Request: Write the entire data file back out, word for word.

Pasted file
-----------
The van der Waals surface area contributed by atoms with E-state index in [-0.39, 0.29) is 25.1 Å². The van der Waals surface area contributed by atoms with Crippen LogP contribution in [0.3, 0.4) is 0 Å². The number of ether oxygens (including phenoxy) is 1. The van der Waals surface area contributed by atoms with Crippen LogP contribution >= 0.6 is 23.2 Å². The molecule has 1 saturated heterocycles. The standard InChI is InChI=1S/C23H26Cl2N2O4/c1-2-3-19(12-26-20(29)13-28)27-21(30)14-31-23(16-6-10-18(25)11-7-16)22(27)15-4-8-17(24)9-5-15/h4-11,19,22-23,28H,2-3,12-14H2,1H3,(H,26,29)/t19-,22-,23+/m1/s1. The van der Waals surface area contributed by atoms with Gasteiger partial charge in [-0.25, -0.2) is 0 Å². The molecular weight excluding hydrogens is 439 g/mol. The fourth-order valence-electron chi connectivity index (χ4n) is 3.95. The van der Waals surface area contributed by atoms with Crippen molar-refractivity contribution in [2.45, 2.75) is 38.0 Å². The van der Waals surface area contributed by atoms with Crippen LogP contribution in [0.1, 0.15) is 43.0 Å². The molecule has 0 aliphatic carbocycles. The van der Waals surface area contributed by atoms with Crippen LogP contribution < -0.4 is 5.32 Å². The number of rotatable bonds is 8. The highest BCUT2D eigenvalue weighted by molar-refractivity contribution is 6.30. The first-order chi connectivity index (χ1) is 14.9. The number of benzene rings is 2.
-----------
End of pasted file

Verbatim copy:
The van der Waals surface area contributed by atoms with E-state index in [-0.39, 0.29) is 25.1 Å². The van der Waals surface area contributed by atoms with Crippen LogP contribution in [0.3, 0.4) is 0 Å². The number of ether oxygens (including phenoxy) is 1. The van der Waals surface area contributed by atoms with Crippen LogP contribution >= 0.6 is 23.2 Å². The molecule has 1 saturated heterocycles. The standard InChI is InChI=1S/C23H26Cl2N2O4/c1-2-3-19(12-26-20(29)13-28)27-21(30)14-31-23(16-6-10-18(25)11-7-16)22(27)15-4-8-17(24)9-5-15/h4-11,19,22-23,28H,2-3,12-14H2,1H3,(H,26,29)/t19-,22-,23+/m1/s1. The van der Waals surface area contributed by atoms with Gasteiger partial charge in [-0.25, -0.2) is 0 Å². The molecular weight excluding hydrogens is 439 g/mol. The fourth-order valence-electron chi connectivity index (χ4n) is 3.95. The van der Waals surface area contributed by atoms with Crippen molar-refractivity contribution in [2.45, 2.75) is 38.0 Å². The van der Waals surface area contributed by atoms with Crippen LogP contribution in [0.1, 0.15) is 43.0 Å². The molecule has 0 aliphatic carbocycles. The van der Waals surface area contributed by atoms with Crippen LogP contribution < -0.4 is 5.32 Å². The number of rotatable bonds is 8. The highest BCUT2D eigenvalue weighted by molar-refractivity contribution is 6.30. The first-order chi connectivity index (χ1) is 14.9. The number of benzene rings is 2.